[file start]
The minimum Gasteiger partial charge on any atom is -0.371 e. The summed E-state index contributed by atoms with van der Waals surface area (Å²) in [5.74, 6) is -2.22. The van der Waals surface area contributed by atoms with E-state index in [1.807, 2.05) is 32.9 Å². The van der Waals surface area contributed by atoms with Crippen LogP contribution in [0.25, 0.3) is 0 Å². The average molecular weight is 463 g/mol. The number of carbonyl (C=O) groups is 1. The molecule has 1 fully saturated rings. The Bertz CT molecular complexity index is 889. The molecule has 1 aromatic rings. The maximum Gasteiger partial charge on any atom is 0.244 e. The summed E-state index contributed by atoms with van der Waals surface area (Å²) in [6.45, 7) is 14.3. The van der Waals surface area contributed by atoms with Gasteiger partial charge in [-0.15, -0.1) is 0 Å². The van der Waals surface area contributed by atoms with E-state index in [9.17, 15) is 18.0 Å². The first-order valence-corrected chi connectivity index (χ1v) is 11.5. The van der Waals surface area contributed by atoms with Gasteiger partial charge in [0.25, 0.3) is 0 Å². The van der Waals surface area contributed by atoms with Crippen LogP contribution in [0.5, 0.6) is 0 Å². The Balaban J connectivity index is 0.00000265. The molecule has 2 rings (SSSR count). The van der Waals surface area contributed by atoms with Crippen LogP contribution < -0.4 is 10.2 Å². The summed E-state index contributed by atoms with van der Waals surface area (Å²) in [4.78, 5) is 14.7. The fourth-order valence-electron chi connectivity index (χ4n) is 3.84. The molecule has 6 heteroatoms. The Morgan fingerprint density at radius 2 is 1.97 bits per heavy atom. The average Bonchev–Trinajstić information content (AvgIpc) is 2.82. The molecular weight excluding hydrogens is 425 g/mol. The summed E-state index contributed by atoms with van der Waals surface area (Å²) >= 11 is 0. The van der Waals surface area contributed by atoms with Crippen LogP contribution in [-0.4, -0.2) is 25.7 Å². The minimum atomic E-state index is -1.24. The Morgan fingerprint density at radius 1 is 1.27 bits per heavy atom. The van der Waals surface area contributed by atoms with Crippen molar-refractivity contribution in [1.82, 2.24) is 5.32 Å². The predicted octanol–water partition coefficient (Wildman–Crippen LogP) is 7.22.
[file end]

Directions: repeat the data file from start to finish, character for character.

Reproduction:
The minimum Gasteiger partial charge on any atom is -0.371 e. The summed E-state index contributed by atoms with van der Waals surface area (Å²) in [5.74, 6) is -2.22. The van der Waals surface area contributed by atoms with E-state index in [1.807, 2.05) is 32.9 Å². The van der Waals surface area contributed by atoms with Crippen LogP contribution in [0.25, 0.3) is 0 Å². The average molecular weight is 463 g/mol. The number of carbonyl (C=O) groups is 1. The molecule has 1 fully saturated rings. The Bertz CT molecular complexity index is 889. The molecule has 1 aromatic rings. The maximum Gasteiger partial charge on any atom is 0.244 e. The summed E-state index contributed by atoms with van der Waals surface area (Å²) in [6.45, 7) is 14.3. The van der Waals surface area contributed by atoms with Gasteiger partial charge in [-0.15, -0.1) is 0 Å². The van der Waals surface area contributed by atoms with E-state index in [9.17, 15) is 18.0 Å². The first-order valence-corrected chi connectivity index (χ1v) is 11.5. The van der Waals surface area contributed by atoms with Gasteiger partial charge in [0.25, 0.3) is 0 Å². The van der Waals surface area contributed by atoms with Crippen LogP contribution in [0.5, 0.6) is 0 Å². The Balaban J connectivity index is 0.00000265. The molecule has 2 rings (SSSR count). The van der Waals surface area contributed by atoms with Crippen LogP contribution < -0.4 is 10.2 Å². The summed E-state index contributed by atoms with van der Waals surface area (Å²) in [4.78, 5) is 14.7. The fourth-order valence-electron chi connectivity index (χ4n) is 3.84. The molecule has 6 heteroatoms. The Morgan fingerprint density at radius 2 is 1.97 bits per heavy atom. The average Bonchev–Trinajstić information content (AvgIpc) is 2.82. The molecular weight excluding hydrogens is 425 g/mol. The summed E-state index contributed by atoms with van der Waals surface area (Å²) >= 11 is 0. The van der Waals surface area contributed by atoms with Crippen LogP contribution in [-0.4, -0.2) is 25.7 Å². The minimum atomic E-state index is -1.24. The Morgan fingerprint density at radius 1 is 1.27 bits per heavy atom. The van der Waals surface area contributed by atoms with Crippen molar-refractivity contribution in [1.82, 2.24) is 5.32 Å². The predicted octanol–water partition coefficient (Wildman–Crippen LogP) is 7.22.